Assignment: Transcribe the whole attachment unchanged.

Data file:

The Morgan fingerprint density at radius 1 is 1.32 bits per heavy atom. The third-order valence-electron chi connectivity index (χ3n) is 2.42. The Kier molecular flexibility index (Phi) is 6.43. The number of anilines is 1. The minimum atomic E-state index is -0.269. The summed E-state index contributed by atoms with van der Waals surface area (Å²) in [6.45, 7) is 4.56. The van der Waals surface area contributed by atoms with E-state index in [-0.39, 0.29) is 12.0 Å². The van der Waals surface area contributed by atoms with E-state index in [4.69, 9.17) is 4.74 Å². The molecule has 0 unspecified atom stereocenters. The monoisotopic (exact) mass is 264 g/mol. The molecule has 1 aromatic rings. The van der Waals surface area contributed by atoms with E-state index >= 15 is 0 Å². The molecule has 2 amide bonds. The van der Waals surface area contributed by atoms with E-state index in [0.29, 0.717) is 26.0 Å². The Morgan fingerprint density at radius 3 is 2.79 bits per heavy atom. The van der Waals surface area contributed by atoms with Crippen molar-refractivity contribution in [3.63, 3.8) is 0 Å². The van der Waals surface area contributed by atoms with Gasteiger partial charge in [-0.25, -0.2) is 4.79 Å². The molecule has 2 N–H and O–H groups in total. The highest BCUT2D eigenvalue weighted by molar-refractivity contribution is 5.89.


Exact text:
The Morgan fingerprint density at radius 1 is 1.32 bits per heavy atom. The third-order valence-electron chi connectivity index (χ3n) is 2.42. The Kier molecular flexibility index (Phi) is 6.43. The number of anilines is 1. The minimum atomic E-state index is -0.269. The summed E-state index contributed by atoms with van der Waals surface area (Å²) in [6.45, 7) is 4.56. The van der Waals surface area contributed by atoms with E-state index in [-0.39, 0.29) is 12.0 Å². The van der Waals surface area contributed by atoms with E-state index in [4.69, 9.17) is 4.74 Å². The molecule has 0 unspecified atom stereocenters. The monoisotopic (exact) mass is 264 g/mol. The molecule has 1 aromatic rings. The van der Waals surface area contributed by atoms with E-state index >= 15 is 0 Å². The molecule has 2 amide bonds. The van der Waals surface area contributed by atoms with E-state index in [0.29, 0.717) is 26.0 Å². The Morgan fingerprint density at radius 3 is 2.79 bits per heavy atom. The van der Waals surface area contributed by atoms with Crippen molar-refractivity contribution in [3.63, 3.8) is 0 Å². The van der Waals surface area contributed by atoms with Gasteiger partial charge in [-0.25, -0.2) is 4.79 Å². The molecule has 2 N–H and O–H groups in total. The highest BCUT2D eigenvalue weighted by molar-refractivity contribution is 5.89.